DEVELOPMENT OF NANOPARTICLE RATE-MODULATING AND SYNCHROTRON PHASE CONTRAST-BASED ASSESSMENT TECHNIQUES FOR CARDIAC TISSUE ENGINEERING
Izadifar, Mohammad 1974-
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Myocardial infarction (MI) is the most common cause of heart failure. Despite advancements in cardiovascular treatments and interventions, current therapies can only slow down the progression of heart failure, but not tackle the progressive loss of cardiomyocytes after MI. One aim of cardiac tissue engineering is to develop implantable constructs (e.g. cardiac patches) that provide physical and biochemical cues for myocardium regeneration. To this end, vascularization in these constructs is of great importance and one key issue involved is the spatiotemporal control of growth-factor (GF)-release profiles. The other key issue is to non-invasively quantitatively monitor the success of these constructs in-situ, which will be essential for longitudinal assessments as studies are advanced from ex-vivo to animal models and human patients. To address these issues, the present research aims to develop nanoparticles to modulate the temporal control of GF release in cardiac patches, and to develop synchrotron X-ray phase contrast tomography for visualization and quantitative assessment of 3D-printed cardiac patch implanted in a rat MI model, with four specific objectives presented below. The first research objective is to optimize nanoparticle-fabrication process in terms of particle size, polydispersity, loading capacity, zeta potential and morphology. To achieve this objective, a comprehensive experimental study was performed to examine various process parameters used in the fabrication of poly(lactide-co-glycolide) (PLGA) nanoparticles, along with the development of a novel computational approach for the nanoparticle-fabrication optimization. Results show that among various process parameters examined, the polymer and the external aqueous phase concentrations are the most significant ones to affect the nanoparticle physical and release characteristics. Also, the limitations of PLGA nanoparticles such as initial burst effect and the lack of time-delayed release patterns are identified. The second research objective is to develop bi-layer nanoparticles to achieve the controllable release of GFs, meanwhile overcoming the above identified limitations of PLGA nanoparticles. The bi-layer nanoparticle is composed of protein-encapsulating PLGA core and poly(L-lactide) (PLLA)-rate regulating shell, thus allowing for low burst effect, protein structural integrity and time-delayed release patterns. The bi-layer nanoparticles, along with PLGA ones, were successfully fabricated and then used to regulate simultaneous and/or sequential release of multiple angiogenic factors with the results demonstrating that they are effective to promote angiogenesis in fibrin matrix. The third objective is to develop novel mathematical models to represent the controlled-release of bioactive agents from nanoparticles. For this, two models, namely the mechanistic model and geno-mechanistic model, were developed based on the local and global volume averaging approaches, respectively, and then validated with experiments on both single- and bi-layer nanoparticles, by which the ovalbumin was used as a protein model for the release examination. The results illustrates the developed models are able to provide insight on the release mechanism and to predict nanoparticle transport and degradation properties of nanoparticles, thus providing a means to regulate and control the release of bioactive agents from the nanoparticles for tissue engineering applications. The fourth objective of this research is to develop a synchrotron-based phase contrast non-invasive imaging technique for visualization and quantitative assessment of cardiac patch implanted in a rat MI model. To this end, the patches were created from alginate strands using the three-dimensional (3D) printing technique and then surgically implanted on rat hearts for the assessment based on phase contrast tomography. The imaging of samples was performed at various sample-to-detector distances, CT-scan time, and areas of the region of interest (ROI) to examine their effects on imaging quality. Phase-retrieved images depict visible and quantifiable structural details of the patch at low radiation dose, which, however, are not seen from the images by means of dual absorption-phase and a 3T clinical magnetic resonance imaging. Taken together, this research represents a significant advance in cardiac tissue engineering by developing novel nano-guided approaches for vascularization in myocardium regeneration as well as non-invasive and quantitative monitoring techniques for longitudinal studies on the cardiac patch implanted in animal model and eventually in human patients.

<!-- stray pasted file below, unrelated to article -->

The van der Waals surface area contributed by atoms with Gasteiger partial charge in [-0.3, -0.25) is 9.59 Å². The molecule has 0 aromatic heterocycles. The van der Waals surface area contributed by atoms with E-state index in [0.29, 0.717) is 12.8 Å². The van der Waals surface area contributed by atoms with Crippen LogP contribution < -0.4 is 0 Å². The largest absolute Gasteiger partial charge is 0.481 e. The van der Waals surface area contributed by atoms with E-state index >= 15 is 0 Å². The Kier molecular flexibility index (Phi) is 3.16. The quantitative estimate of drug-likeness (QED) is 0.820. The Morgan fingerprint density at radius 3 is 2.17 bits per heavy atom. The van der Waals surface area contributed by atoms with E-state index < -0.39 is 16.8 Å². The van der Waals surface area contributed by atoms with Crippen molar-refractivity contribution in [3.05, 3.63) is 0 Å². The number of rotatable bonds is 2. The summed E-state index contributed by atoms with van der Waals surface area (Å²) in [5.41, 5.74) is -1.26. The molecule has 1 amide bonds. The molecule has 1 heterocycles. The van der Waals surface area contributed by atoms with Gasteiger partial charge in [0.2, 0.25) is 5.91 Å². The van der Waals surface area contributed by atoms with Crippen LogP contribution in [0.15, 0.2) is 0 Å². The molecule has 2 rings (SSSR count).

DegreeDoctor of Philosophy (Ph.D.)
SupervisorChen, Daniel; Kelly, Michael E.
CommitteeChapman, Dean; Babyn, Paul; McNair, Erick D.; Sarty, Gordon
Copyright DateSeptember 2016
Cardiac Tissue Engineering, Regenerative Medicine, Myocardial Infarction Repair, Nanoparticles, Controlled Release, Biomedical Imaging, Synchrotron X-ray Imaging